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Road traffic noise and markers of adiposity in the Danish nurse cohort: A cross sectional study

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Harvard

Cramer, J, Therming Jørgensen, J, Sørensen, M, Backalarz, C, Laursen, JE, Ketzel, M, Hertel, O, Jensen, SS, Simonsen, MK, Bräuner, EV & Andersen, ZJ 2019, 'Road traffic noise and markers of adiposity in the Danish nurse cohort: A cross sectional study' Environmental Research, s. 502-510. https://doi.org/10.1016/j.envres.2019.03.001

APA

Cramer, J., Therming Jørgensen, J., Sørensen, M., Backalarz, C., Laursen, J. E., Ketzel, M., ... Andersen, Z. J. (2019). Road traffic noise and markers of adiposity in the Danish nurse cohort: A cross sectional study. Environmental Research, 502-510. https://doi.org/10.1016/j.envres.2019.03.001

CBE

Cramer J, Therming Jørgensen J, Sørensen M, Backalarz C, Laursen JE, Ketzel M, Hertel O, Jensen SS, Simonsen MK, Bräuner EV, Andersen ZJ. 2019. Road traffic noise and markers of adiposity in the Danish nurse cohort: A cross sectional study. Environmental Research. 502-510. https://doi.org/10.1016/j.envres.2019.03.001

MLA

Vancouver

Cramer J, Therming Jørgensen J, Sørensen M, Backalarz C, Laursen JE, Ketzel M o.a. Road traffic noise and markers of adiposity in the Danish nurse cohort: A cross sectional study. Environmental Research. 2019 maj 1;502-510. https://doi.org/10.1016/j.envres.2019.03.001

Author

Cramer, Johannah ; Therming Jørgensen, Jeanette ; Sørensen, Mette ; Backalarz, Claus ; Laursen, Jens Elgaard ; Ketzel, Matthias ; Hertel, Ole ; Jensen, Steen Solvang ; Simonsen, Mette Kildevæld ; Bräuner, Elvira Vaclavik ; Andersen, Zorana Jovanovic. / Road traffic noise and markers of adiposity in the Danish nurse cohort : A cross sectional study. I: Environmental Research. 2019 ; s. 502-510.

Bibtex

@article{d723cba33fa04591a947c46b67720ec6,
title = "Road traffic noise and markers of adiposity in the Danish nurse cohort: A cross sectional study",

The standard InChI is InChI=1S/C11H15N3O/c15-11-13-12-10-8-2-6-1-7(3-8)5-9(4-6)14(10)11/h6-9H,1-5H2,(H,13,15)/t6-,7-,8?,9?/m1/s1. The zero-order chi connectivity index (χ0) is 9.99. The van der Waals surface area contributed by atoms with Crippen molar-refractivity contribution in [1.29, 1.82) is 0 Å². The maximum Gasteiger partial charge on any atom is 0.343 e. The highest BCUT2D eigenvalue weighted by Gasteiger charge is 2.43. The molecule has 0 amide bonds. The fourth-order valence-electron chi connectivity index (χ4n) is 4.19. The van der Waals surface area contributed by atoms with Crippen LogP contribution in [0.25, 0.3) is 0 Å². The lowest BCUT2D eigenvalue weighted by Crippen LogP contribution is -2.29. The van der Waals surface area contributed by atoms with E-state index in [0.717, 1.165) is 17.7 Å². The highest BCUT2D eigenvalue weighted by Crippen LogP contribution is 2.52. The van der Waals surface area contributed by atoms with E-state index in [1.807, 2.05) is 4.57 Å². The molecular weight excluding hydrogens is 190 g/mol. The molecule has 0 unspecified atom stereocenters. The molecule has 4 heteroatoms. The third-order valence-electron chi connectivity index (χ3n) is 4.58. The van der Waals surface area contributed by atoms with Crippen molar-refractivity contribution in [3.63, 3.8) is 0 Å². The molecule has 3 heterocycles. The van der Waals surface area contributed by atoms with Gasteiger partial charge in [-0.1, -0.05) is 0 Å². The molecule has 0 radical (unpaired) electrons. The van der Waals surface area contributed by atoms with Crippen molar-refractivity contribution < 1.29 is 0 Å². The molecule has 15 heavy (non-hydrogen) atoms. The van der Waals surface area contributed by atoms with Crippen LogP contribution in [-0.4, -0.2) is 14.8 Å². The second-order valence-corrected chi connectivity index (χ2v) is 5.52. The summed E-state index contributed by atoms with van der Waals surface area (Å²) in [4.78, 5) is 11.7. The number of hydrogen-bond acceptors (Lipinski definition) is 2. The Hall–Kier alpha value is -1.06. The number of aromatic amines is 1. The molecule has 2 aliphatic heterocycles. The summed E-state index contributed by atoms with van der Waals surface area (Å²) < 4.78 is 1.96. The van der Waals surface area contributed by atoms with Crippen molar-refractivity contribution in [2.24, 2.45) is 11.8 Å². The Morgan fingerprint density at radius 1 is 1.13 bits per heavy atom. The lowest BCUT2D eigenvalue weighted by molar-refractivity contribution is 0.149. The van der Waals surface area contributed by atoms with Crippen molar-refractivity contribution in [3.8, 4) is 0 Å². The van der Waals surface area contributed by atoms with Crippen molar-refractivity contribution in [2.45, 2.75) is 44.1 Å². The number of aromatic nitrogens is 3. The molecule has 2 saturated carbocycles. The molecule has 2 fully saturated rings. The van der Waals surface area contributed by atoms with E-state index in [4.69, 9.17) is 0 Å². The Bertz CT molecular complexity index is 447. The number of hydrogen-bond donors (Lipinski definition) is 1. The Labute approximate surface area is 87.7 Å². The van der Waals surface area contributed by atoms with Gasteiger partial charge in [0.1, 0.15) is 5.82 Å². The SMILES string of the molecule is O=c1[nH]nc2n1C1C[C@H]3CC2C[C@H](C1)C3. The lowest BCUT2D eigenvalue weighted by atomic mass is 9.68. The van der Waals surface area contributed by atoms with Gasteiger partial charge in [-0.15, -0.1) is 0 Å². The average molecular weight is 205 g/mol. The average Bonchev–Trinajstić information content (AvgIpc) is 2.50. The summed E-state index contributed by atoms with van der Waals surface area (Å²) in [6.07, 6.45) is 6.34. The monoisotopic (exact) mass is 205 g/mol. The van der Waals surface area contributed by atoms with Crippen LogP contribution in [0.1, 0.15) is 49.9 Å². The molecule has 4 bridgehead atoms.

abstract = "Background: Studies have suggested that traffic noise is associated with markers of obesity. We investigated the association of exposure to road traffic noise with body mass index (BMI) and waist circumference in the Danish Nurse Cohort. Methods: We used data on 15,501 female nurses (aged >44 years) from the nationwide Danish Nurse Cohort who, in 1999, reported information on self-measured height, weight and waist circumference, together with information on socioeconomic status, lifestyle, work and health. Road traffic noise at the most exposed fa{\cc}ade of the residence was estimated using Nord2000 as the annual mean of a weighted 24 h average (L den ). We used multiple linear regression models to examine associations of road traffic noise levels in 1999 (1-year mean) with BMI and waist circumference, adjusting for potential confounders, and evaluated effect-modification by degree of urbanization, air pollution levels, night shift work, job strain, sedative use, sleep aid use, and family history of obesity. Results: We did not observe associations between road traffic noise (per 10 dB increase in the 1-year mean L den ) and BMI (kg/m 2 ) (beta: 0.00; 95{\%} confidence interval CI: −0.07, 0.07) or waist circumference (cm) (−0.09; −0.31, 0.13) in the fully adjusted model. We found significant effect modification of job strain and degree of urbanization on the associations between L den and both BMI and waist circumference. Job strained nurses were associated with a 0.41 BMI-point increase, (0.06–0.76) and a 1.00 cm increase in waist circumference (0.00–2.00). Nurses living in urban areas had a statistically significant positive association of L den with BMI (0.26; 0.11–0.42), whilst no association was found for nurses living in suburban and rural areas. Conclusion: Our results suggest that road traffic noise exposure in nurses with particular susceptibilities, such as those with job strain, or living in urban areas may lead to increased BMI, a marker of adiposity.",
keywords = "Adiposity, Body mass index (BMI), Degree of urbanization, Job strain, Road traffic noise, Waist circumference",
author = "Johannah Cramer and {Therming J{\o}rgensen}, Jeanette and Mette S{\o}rensen and Claus Backalarz and Laursen, {Jens Elgaard} and Matthias Ketzel and Ole Hertel and Jensen, {Steen Solvang} and Simonsen, {Mette Kildev{\ae}ld} and Br{\"a}uner, {Elvira Vaclavik} and Andersen, {Zorana Jovanovic}",
year = "2019",
month = "5",
day = "1",
doi = "10.1016/j.envres.2019.03.001",
language = "English",
pages = "502--510",
journal = "Environmental Research",
issn = "0013-9351",
publisher = "Academic Press",

}

RIS

TY - JOUR

T1 - Road traffic noise and markers of adiposity in the Danish nurse cohort